opinion web
Liberal Opinion Conservative Opinion
Susan Estrich
20 Mar 2015
The Ryan Giroux Problem

What was Ryan Giroux doing free on the streets of a Phoenix suburb — free, that is, to go on a shooting … Read More.

18 Mar 2015
What Congress Can't Do

Here's the short answer: Anything. If you can't even move a bill creating a fund for the victims of sex trafficking,… Read More.

13 Mar 2015
Who Trusts Government?

Almost no one, it turns out, according to the latest survey results released by the highly respected NORC, an … Read More.

The Value of Nurses


I never quite understood what "nursing" really meant until the past six months, when the supposed superstar doctor who operated on me in Phoenix (One of the smartest male doctors I know told me she was the best, a woman, how wonderful; beware gender bias.) made a mess of my intestines, leaving me rather critically ill with peritonitis and unbearable pain while she went to Maui. Some very fine physicians, in California and in Arizona, tried to clean up the mess she left, but it was the nurses who took care of me.

Nursing, I came to understand, means far more than doling out shots and pills, although keeping track of all the different medicines I was on was a challenge, and a mistake on a transfusion can kill you. Nursing was about taking the grab bag of medicines (many of them over-the-counter, not strong enough, the product of extremist attitudes toward pain killers, with some doctors prescribing more than I could possibly need (BAD) and some nothing at all (ALSO BAD), and leaving it to the nurses to improvise) and working to keep me safe and as pain free as they could. Nursing meant sitting with me when I was scared and sick and reassuring both my children and me that the pain would pass, that I would be OK. It meant finding food I could hold down, brushing my matted hair and insisting on clean pajamas and clean sheets. The first two times I came home from the hospital, I thought I could take care of myself, or that untrained "caretakers" could nurse me. The third time I came home with registered nurses, and they nursed me back toward health.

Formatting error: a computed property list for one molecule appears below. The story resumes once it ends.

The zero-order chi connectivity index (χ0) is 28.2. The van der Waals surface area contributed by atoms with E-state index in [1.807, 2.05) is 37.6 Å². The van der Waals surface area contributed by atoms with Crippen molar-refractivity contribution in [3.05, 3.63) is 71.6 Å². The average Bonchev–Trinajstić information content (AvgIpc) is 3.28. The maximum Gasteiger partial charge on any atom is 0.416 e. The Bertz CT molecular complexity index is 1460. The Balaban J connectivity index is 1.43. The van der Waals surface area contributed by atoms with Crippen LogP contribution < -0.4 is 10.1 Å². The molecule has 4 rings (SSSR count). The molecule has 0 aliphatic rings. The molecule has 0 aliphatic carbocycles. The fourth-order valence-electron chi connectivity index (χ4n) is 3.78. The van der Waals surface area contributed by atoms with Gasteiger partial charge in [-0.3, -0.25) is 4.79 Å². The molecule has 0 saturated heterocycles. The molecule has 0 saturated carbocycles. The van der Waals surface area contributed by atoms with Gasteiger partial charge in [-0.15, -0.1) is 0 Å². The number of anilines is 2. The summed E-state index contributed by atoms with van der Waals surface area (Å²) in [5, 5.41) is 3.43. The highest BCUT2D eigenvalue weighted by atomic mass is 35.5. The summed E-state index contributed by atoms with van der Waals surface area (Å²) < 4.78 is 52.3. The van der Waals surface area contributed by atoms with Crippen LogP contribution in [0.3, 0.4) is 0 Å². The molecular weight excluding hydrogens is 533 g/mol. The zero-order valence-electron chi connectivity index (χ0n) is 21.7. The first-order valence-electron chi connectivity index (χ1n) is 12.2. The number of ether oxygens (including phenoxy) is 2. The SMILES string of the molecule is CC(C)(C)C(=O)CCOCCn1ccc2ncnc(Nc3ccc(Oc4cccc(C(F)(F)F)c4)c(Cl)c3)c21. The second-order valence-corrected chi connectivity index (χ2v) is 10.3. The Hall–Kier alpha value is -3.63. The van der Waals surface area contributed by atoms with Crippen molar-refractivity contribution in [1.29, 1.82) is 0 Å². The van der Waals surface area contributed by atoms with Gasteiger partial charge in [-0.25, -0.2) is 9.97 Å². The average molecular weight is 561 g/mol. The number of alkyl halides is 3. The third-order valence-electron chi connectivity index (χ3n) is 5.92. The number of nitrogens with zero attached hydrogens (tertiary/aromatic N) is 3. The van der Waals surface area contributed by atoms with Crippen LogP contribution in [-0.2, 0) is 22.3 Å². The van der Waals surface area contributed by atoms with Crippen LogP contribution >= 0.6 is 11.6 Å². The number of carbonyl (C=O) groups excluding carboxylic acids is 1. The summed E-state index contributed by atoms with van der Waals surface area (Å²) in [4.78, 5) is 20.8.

All of my nurses, as it happened, were women.

So why don't they make as much as men?

Dr. Ulrike Muench, a nurse practitioner with a Ph.D from Yale, and her colleagues at University of California San Francisco examined two decades of data from some 80,000 RN's and concluded that, in this female-dominated profession, the minority of male nurses earn almost $11,000 per year more than their female counterparts.

Controlling for all the obvious factors — advanced degrees, clinical specialties and experience — explained away only half of the difference.

The rest? A pay gap of $5,148 per year that costs women and their families, over the course of a career, more than $150,000.


The researchers were able to point to fields in which the gap was greatest — e.g., nurse anesthetists were paid $17,290 more if they were men than if they were women; male cardiac nurses earn just over $6,000 more; and orthopedics, where women came closest to parity). Still, over the course of the multi-year study, which included responses from more than 80,000 RN's, women never achieved parity.

According to the study's authors, more than two million women and their families are being "shortchanged," and while the authors "hope that our results will bring awareness to this important topic," more than awareness is needed.

When I first started in politics, we used to wear buttons that said "69 percent," which was the average pay gap between men and women at the time. You got all kinds of responses in those days: that it was just the market, or that women chose (or were chosen) to work in lower-paying female-dominated positions like nursing and teaching. But none of the old bromides explains why within a profession like nursing, where, if anything, the stereotypes of women as more caring should actually produce higher pay, the pay gap has endured.